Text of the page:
Home2017-2018Fighting ignorance

Fighting ignorance

By Gianni Marabella
Editor-In-Chief

As everyone on TV will tell you, we live in a post-facts world. Politicians can say whatever they want, and it’s frustrating to see how little you’d have to dig to disprove some of the claims being made by the people in charge. It feels like if only people did a little research instead of repeating everything they hear on the television, then maybe our society wouldn’t feel so backwards.

The problem at the center of this is that, in this world of “fake news,” so many people in this country are happy to believe the first thing they hear and regurgitate it to as many people as they can. The range in vocabulary you’re likely to see scrolling through FaceBook gets smaller and smaller as more and more people become content to say the exact same things.

As liberal arts students the hope is that the people we are surrounded with don’t fall prey to the same ignorance that seems to define this country. However, I can’t say that as a community we always make an effort to stay educated and to really understand the issues we engage in.

Willamette’s community is one that encourages its students to challenge systems that we find unjust. Whether it be at the level of how we are graded in class or how we stand up oppressive social structures, the Willamette student is expected to be somewhat less defined by the apathy that generally defines the people of this country.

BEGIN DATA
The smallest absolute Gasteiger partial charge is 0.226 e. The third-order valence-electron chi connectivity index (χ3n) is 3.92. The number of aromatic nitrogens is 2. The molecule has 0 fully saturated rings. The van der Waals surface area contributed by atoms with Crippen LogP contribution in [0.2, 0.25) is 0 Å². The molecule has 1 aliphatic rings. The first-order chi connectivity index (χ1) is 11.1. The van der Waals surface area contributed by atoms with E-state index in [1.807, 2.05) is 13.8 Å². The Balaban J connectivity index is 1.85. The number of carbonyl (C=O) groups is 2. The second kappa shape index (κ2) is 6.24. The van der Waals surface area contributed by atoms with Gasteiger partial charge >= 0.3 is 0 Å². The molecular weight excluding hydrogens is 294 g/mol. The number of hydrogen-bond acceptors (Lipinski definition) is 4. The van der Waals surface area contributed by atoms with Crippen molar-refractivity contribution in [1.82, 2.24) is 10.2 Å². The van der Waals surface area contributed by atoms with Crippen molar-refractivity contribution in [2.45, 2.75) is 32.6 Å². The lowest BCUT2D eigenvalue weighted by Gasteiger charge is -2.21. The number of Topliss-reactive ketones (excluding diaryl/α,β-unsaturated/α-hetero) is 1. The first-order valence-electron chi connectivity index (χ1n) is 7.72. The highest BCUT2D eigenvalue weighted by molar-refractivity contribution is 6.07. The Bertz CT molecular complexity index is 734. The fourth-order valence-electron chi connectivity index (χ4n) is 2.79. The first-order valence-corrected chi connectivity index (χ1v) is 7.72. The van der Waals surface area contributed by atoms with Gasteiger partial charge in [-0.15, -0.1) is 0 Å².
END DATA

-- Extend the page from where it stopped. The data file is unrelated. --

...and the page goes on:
Where some people fall short is that they learn to go along with whatever the campus majority believes (reactions to larger political issues are rarely polarized here) and they don’t feel the need to educate themselves further. And while I commend anyone who works to hold up those whom our society has ignored, we can’t just stop being advocates at the easiest possible point. It’s easy to hold up a sign, but that’s just a surface level way to actually engage in these issues.

At the end of the day, a lot of the conversations you’re likely to have on this campus regarding social issues tend to go the same way. We have the same words and phrases we pass around before making an attempt to form our own opinions.

A word I hear thrown around a lot is ‘problematic.’ I feel privileged to live in a culture that doesn’t stand by and let backwards discourse slide. However, I find it concerning how often the word ‘problematic’ comes from the mouths of people who are only tenuously connected to the issue and wouldn’t be able to hold their ground in a debate if confronted.

People have learned to identify problematic behaviors and paradigms, but at the end of the day their understanding is just that — surface level identification. And if we just repeat the same rhetoric we hear passed on from our peers and the internet, how different are we from the those on the television who think the government wants to ban handguns?

No matter what you fight for, your cause will crumble if you don’t educate yourself enough to stand up for it.

 

gjmarabella@willamette.edu

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